Luck was also a factor, or maybe you could call it good timing. Shelton’s first label, Giant Records, collapsed after the release of his debut single “Austin.”

“He was lucky that Warner Bros. picked him up as he only had that one song out, but it was a big hit,” Carol said.

Carol heard “Austin” in front of radio listeners. His first album was essentially finished before he was introduced to the song. He didn’t like a demo of “Austin” that he got because it contained a keyboard background. He was told to go home and learn to sing “Austin” with a guitar to see if he liked the song better. Mission accomplished, he called Carol at 3am to sing it to her over the phone.

“He called just to see what I think about it,” she said. “I remember telling him it kind of reminded me of Glen Campbell. It kind of reminded me of “By the Time I Get to Phoenix” or something like that. But it was good. Everyone liked it for a different reason. It was about an answering machine when answering machines were still a thing. You added it to the album. They put that on the album and on top of that they made the first single out of it.”

Happy Anywhere is Carol’s first book. She taught reading for decades and always wanted to write a book.

“I retired from teaching and thought about it one day,” she said. “We actually went out with Blake one weekend. We usually go on tour with him at least one weekend a year. One morning we were sitting on the bus. … I said, ‘You know, Blake, I’ve always told my students to write about what they know and love. I think I’ll write about you.” And he said, “Do it.”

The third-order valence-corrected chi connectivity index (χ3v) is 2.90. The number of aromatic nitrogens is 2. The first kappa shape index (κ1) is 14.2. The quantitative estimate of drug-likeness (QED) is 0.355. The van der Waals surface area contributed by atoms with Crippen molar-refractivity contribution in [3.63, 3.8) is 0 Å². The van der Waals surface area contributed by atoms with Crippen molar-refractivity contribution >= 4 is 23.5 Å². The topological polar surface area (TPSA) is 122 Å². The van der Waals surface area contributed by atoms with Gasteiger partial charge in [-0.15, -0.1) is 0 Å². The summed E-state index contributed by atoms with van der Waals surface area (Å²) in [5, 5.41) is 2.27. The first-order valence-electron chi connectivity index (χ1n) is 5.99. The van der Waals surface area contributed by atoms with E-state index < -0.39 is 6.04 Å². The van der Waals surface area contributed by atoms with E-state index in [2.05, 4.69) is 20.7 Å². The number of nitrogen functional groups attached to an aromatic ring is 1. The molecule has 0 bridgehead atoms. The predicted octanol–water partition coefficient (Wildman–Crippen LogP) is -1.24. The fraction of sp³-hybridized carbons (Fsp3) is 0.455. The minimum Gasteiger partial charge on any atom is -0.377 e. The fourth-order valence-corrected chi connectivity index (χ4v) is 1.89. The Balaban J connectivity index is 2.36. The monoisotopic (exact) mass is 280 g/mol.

Carol said she worked on the book for about five years. She wanted to research songs and dates and get details right. She’s also made it a priority to give props to songwriters that she feels don’t get enough credit.

Carol said Shelton “delivered the sweetest foreword you’ve ever read in your life”. McEntire and Bobby Braddock (who produced Shelton’s first album) wrote enthusiastic reviews of the book.

“I think it’s so cool that Carol kept a journal of all the events of Blake Shelton’s life,” McEntire said in a quote that appears on the back cover. “It’s one thing to get Blake’s point of view, but to hear another person’s perspective who has been with him every step of the way is priceless. I wish I had someone to write down all these memories for my career! I learned a lot about Blake and his beginnings in country music. I know you will too.”

What would Carol like to tell people most about Shelton?

“Only that he’s who you think he is. He is who he is on The Voice. He loves people. He is generous. he is faithful I just want you to know that he is what you expect him to be. It’s not just a front. It’s not a facade. He really is that person. He’s just a great guy – and he really hasn’t changed.”